By Jon Herskovitz

DURBAN, Sept 22 (Reuters) - South Africa's ruling AfricanNational Congress pressed on Wednesday for a new tribunal topunish unscrupulous reporting that has been heavily criticisedas a plan to muzzle the media.

The ANC's media panel met behind closed doors at the party'sNational General Council, one of its most important politicalevents in years, to iron out details of the planenthusiastically embraced by its leaders.

The influential international media group, the Committee toProtect Journalists, has said the media rules are reminiscent ofdraconian apartheid-era press laws and could stunt democracy.

The proposed Media Appeals Tribunal is designed toinvestigate complaints and punish irresponsible reporting, theANC has said.

Media organisations said the tribunal was a bid to crushinvestigative reporters who regularly expose corruption and holdthe government accountable in a country where the ANC has a neartwo-thirds majority in parliament.

Separately, parliament is considering an information billANC lawmakers said is designed to protect state secrets, butwhich media groups believe could hinder investigations.

If passed, the bill would also restrict access toinformation from regulators and state-owned enterprises. Criticssay that could cut investors off from information affectingequity, treasury and foreign exchange markets..

OPEN ARMS FOR BUSINESS

During the first two days of the week-long meeting, the ANCeased concerns among investors by rejecting proposals todrastically devalue the rand and nationalise mines in theworld's fourth largest gold producer.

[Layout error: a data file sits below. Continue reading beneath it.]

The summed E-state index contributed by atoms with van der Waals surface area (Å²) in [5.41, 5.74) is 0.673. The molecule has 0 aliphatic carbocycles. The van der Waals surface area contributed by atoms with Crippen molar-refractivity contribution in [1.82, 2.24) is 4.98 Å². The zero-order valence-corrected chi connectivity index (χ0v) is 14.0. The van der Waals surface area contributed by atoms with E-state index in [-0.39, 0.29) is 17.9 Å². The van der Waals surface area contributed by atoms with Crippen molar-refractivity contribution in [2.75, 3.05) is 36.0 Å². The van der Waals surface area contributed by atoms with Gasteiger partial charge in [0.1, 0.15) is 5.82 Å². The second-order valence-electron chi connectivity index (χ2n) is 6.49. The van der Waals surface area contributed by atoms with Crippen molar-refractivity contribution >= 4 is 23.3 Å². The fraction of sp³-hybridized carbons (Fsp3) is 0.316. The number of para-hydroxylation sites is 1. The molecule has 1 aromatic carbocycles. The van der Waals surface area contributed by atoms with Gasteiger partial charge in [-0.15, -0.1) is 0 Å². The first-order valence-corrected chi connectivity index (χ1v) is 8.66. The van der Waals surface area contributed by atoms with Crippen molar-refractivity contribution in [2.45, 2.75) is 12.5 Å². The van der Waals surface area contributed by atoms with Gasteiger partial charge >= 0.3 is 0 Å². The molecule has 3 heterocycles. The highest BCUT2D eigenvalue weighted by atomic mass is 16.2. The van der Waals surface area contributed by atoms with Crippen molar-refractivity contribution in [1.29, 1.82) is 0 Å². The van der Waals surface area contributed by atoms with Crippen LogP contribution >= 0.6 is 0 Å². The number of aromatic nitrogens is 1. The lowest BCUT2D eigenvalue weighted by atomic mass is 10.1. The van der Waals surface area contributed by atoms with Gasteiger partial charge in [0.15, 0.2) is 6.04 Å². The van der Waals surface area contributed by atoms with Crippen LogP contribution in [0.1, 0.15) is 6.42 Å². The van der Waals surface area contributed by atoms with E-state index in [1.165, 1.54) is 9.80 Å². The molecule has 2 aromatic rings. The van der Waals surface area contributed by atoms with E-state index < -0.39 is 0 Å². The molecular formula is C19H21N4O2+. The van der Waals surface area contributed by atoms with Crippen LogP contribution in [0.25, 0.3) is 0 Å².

There had been speculation President Jacob Zuma could try toadopt left-leaning policies proposed by allies including thepowerful labour federation COSATU to help mend strainedrelations with the group and firm up his popular support.

Zuma reassured investors that he was pro-business as hetoured a corporate exhibition hall near ANC deliberation venues.

"Business (and) the ruling party don't have a problem. Weare together," Zuma said. Zuma's financial policy makers havemostly steered clear of imposing new regulations on firms thatdrive the economy, part of the G20 group of powers.

Zuma risks leaving the meeting in a weakened position if hecannot win back traditional supporters on the left or find newones among the pro-business ranks in his divided ANC. That couldhurt him over the remainder of his term expiring in 2014.

Separately, an ANC spokesman tried to ease concerns about acostly plan to speed up the expansion of national healthinsurance, saying it would not result in a tax increase for abudget already under strain by a wage raise deal to end a strikeby about 1.3 million state workers.

Jackson Mthembu said the ANC was not expecting more taxes topay for the scheme but could find the funds its needs "fromtaxes that are at this point in time in existence."

But Nomura International emerging markets economist PeterAttard Montalto said he expected tax increases.

"As we expected, taxes will therefore be rising soonerrather than later. There will be additional payroll taxes andVAT. We expect these to start mid next year in preparation forNHI the following year," Attard Montalto said in a researchnote.

Apart from the media debate, one ANC panel was discussingpolicy toward the rand. The central bank and the South Africangovernment have worried about the impact of a strong rand onexports and manufacturing.

The rand hit a new 2-1/2 year high of 6.98 against thedollar on Wednesday and has gained almost 27 percent since thestart of 2009. (Additional reporting by Peroshni Govender; Editing by MariusBosch and Ralph Boulton)